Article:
Photochemical Sciences Ph.D. Dissertations
Synthesis and Applications of Heterostructured Semiconductor Nanocrystals.
Date of Award
Doctor of Philosophy (Ph.D.)
Mikhail Zamkov, Dr.
George Bullerjahn, Dr. (Committee Member)
Thomas Kinstle, Dr. (Committee Member)
Massimo Olivucci, Dr. (Committee Member)
Semiconductor nanocrystals (NCs) have been of great interest to researchers for several decades due to their unique optoelectronic properties. These nanoparticles are widely used for a variety of different applications. However, there are many unresolved issues that lower the efficiency and/or stability of devices which incorporate these NCs. Our research is dedicated to addressing these issues by identifying potential problems and resolving them, improving existing systems, generating new synthetic strategies, and/or building new devices. The general strategies for the synthesis of different nanocrystals were established in this work, one of which is the colloidal growth of gold domains onto CdS semiconductor nanocrystals. Control of shape and size was achieved simply by adjusting the temperature and the time of the reaction. Depending on the exact morphology of Au and CdS domains, fabricated nano-composites can undergo evaporation-induced self-assembly onto a substrate, which is very useful for building devices. CdS/Au heterostructures can assemble in two different ways: through end-to-end coupling of Au domains, resulting in the formation of one-dimensional chains; and via side-by-side packing of CdS nanorods, leading to the onset of two-dimensional superlattices. We investigated the nature of exciton-plasmon interactions in Au-tipped CdS nanorods using femtosecond transient absorption spectroscopy. The study demonstrated that the key optoelectronic properties of electrically coupled metal and semiconductor domains are significantly different from those observed in systems with weak inter-domain coupling. In particular, strongly-coupled nanocomposites promote mixing of electronic states at semiconductor-metal domain interfaces, which causes a significant suppression of both plasmon and exciton carrier excitations. Colloidal QDs are starting to replace organic molecules in many different applications, such as organic light emmiting diods (OLEDs), due to their light emmision tunability. We reported a general strategy for the assembly of all-inorganic light-emitting nanocrystal films with an emission quantum yield in the 30-52% range. Our methodology relies on solution-processing of CdSe nanocrystals into a crystalline matrix of a wide band gap semiconductor (CdS, ZnS). As a result, we replace original organic ligands on nanocrystal surfaces with an inorganic medium which efficiently preserves the quantum confinement of electrical charges in CdSe NCs. In addition to strong emission, fabricated films demonstrated excellent thermal and chemical stability, and a large refractive index, which avails their integration into emerging solid-state nanocrystal devices. The ability to control size and shape of NCs is essential as it automatically affects the optoelectronic properties of the crystals. Colloidal chemistry offers an assortment of synthetic tools for tuning the shape of NCs, but some nanoparticle morphologies require alternative processing strategies. We have shown that chemical etching of colloidal nanoparticles can facilitate the realization of desirable nanocrystal geometries. This methodology allows both CdSe and CdS composed semiconductor domains be exposed to the external environment, while maintaining a structural design that is highly desirable for catalytic applications. Hydrogen production tests confirmed the improved catalytic activity of CdSe/CdS dimers. We expect that the demonstrated application will become a common methodology in the synthesis of charge-separating nanocrystals, leading to advanced nanoparticle architectures for applications in the areas of photocatalysis, photovoltaics, and light detection.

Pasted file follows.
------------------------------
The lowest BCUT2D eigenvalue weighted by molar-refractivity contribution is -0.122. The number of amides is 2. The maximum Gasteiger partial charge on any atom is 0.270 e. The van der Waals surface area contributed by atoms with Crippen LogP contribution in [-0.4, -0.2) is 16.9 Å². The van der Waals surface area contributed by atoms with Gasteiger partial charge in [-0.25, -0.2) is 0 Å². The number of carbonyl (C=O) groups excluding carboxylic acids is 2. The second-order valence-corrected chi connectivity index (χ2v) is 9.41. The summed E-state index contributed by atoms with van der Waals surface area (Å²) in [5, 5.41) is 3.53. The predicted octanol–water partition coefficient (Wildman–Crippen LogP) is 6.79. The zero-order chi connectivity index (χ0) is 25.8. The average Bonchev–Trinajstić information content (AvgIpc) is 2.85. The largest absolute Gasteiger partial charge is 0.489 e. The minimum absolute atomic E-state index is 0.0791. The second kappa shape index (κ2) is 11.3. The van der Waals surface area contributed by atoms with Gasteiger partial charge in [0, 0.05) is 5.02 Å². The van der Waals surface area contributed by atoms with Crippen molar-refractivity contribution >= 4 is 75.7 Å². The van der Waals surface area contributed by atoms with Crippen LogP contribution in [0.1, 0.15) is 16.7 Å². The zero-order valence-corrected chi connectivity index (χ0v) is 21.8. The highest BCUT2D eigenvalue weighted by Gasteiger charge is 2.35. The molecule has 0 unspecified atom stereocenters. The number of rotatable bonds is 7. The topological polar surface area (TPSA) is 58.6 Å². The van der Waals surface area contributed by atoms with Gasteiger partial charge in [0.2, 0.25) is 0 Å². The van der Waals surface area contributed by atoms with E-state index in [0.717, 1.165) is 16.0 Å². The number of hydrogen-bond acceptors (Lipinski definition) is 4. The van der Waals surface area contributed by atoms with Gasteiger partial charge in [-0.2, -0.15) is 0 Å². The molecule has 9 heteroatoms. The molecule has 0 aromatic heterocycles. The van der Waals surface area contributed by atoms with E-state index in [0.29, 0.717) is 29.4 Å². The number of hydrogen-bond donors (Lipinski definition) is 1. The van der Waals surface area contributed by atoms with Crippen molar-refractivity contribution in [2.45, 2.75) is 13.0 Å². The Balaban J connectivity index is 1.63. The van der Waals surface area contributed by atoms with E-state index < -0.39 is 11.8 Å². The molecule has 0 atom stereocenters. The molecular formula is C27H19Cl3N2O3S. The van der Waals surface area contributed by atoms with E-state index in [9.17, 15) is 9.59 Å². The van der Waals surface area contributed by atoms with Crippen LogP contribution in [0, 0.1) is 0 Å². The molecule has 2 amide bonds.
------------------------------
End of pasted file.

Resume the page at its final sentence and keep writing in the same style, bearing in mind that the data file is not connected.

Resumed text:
Khon, Elena, "Synthesis and Applications of Heterostructured Semiconductor Nanocrystals.
" (2013). Photochemical Sciences Ph.D. Dissertations. 67.